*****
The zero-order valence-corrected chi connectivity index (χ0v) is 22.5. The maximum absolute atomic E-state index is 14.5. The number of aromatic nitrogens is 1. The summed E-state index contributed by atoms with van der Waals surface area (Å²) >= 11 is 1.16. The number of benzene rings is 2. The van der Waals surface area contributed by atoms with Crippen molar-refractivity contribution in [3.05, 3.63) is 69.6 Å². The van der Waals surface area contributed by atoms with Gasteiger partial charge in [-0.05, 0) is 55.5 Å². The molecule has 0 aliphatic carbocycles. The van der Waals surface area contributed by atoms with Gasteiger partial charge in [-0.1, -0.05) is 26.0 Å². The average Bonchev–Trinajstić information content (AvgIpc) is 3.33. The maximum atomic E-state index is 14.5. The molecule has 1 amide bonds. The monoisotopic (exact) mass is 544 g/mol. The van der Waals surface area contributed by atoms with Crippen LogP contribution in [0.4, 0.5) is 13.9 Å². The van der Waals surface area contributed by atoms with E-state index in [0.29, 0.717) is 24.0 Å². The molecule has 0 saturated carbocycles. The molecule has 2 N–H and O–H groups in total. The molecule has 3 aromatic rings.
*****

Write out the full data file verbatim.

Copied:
The zero-order valence-corrected chi connectivity index (χ0v) is 22.5. The maximum absolute atomic E-state index is 14.5. The number of aromatic nitrogens is 1. The summed E-state index contributed by atoms with van der Waals surface area (Å²) >= 11 is 1.16. The number of benzene rings is 2. The van der Waals surface area contributed by atoms with Crippen molar-refractivity contribution in [3.05, 3.63) is 69.6 Å². The van der Waals surface area contributed by atoms with Gasteiger partial charge in [-0.05, 0) is 55.5 Å². The molecule has 0 aliphatic carbocycles. The van der Waals surface area contributed by atoms with Gasteiger partial charge in [-0.1, -0.05) is 26.0 Å². The average Bonchev–Trinajstić information content (AvgIpc) is 3.33. The maximum atomic E-state index is 14.5. The molecule has 1 amide bonds. The monoisotopic (exact) mass is 544 g/mol. The van der Waals surface area contributed by atoms with Crippen LogP contribution in [0.4, 0.5) is 13.9 Å². The van der Waals surface area contributed by atoms with E-state index in [0.29, 0.717) is 24.0 Å². The molecule has 0 saturated carbocycles. The molecule has 2 N–H and O–H groups in total. The molecule has 3 aromatic rings.